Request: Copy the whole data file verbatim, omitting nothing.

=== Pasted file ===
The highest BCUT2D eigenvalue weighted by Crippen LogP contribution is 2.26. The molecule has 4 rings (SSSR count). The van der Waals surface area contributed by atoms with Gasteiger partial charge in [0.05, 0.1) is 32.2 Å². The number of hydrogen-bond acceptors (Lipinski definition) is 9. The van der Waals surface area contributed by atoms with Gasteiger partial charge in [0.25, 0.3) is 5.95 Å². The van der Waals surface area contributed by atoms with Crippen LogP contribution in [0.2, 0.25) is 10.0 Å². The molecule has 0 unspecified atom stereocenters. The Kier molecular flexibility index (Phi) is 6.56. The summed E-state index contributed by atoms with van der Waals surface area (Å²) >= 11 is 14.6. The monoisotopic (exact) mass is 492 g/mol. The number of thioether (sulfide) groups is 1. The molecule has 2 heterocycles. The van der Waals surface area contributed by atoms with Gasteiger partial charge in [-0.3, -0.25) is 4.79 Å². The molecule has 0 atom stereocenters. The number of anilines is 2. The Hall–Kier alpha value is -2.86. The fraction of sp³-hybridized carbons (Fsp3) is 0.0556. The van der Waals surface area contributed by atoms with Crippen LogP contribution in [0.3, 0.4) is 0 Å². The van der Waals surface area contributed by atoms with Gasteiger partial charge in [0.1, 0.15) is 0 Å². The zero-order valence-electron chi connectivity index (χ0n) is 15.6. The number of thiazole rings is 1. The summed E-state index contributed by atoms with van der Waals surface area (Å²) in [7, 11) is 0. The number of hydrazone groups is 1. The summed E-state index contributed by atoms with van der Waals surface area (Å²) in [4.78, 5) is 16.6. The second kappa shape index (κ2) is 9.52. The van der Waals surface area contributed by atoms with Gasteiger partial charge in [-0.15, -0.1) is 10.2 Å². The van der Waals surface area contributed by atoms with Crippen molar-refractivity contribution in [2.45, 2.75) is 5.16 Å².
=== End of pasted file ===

The highest BCUT2D eigenvalue weighted by Crippen LogP contribution is 2.26. The molecule has 4 rings (SSSR count). The van der Waals surface area contributed by atoms with Gasteiger partial charge in [0.05, 0.1) is 32.2 Å². The number of hydrogen-bond acceptors (Lipinski definition) is 9. The van der Waals surface area contributed by atoms with Gasteiger partial charge in [0.25, 0.3) is 5.95 Å². The van der Waals surface area contributed by atoms with Crippen LogP contribution in [0.2, 0.25) is 10.0 Å². The molecule has 0 unspecified atom stereocenters. The Kier molecular flexibility index (Phi) is 6.56. The summed E-state index contributed by atoms with van der Waals surface area (Å²) >= 11 is 14.6. The monoisotopic (exact) mass is 492 g/mol. The number of thioether (sulfide) groups is 1. The molecule has 2 heterocycles. The van der Waals surface area contributed by atoms with Gasteiger partial charge in [-0.3, -0.25) is 4.79 Å². The molecule has 0 atom stereocenters. The number of anilines is 2. The Hall–Kier alpha value is -2.86. The fraction of sp³-hybridized carbons (Fsp3) is 0.0556. The van der Waals surface area contributed by atoms with Crippen LogP contribution in [0.3, 0.4) is 0 Å². The van der Waals surface area contributed by atoms with Gasteiger partial charge in [0.1, 0.15) is 0 Å². The zero-order valence-electron chi connectivity index (χ0n) is 15.6. The number of thiazole rings is 1. The summed E-state index contributed by atoms with van der Waals surface area (Å²) in [7, 11) is 0. The number of hydrazone groups is 1. The summed E-state index contributed by atoms with van der Waals surface area (Å²) in [4.78, 5) is 16.6. The second kappa shape index (κ2) is 9.52. The van der Waals surface area contributed by atoms with Gasteiger partial charge in [-0.15, -0.1) is 10.2 Å². The van der Waals surface area contributed by atoms with Crippen molar-refractivity contribution in [2.45, 2.75) is 5.16 Å².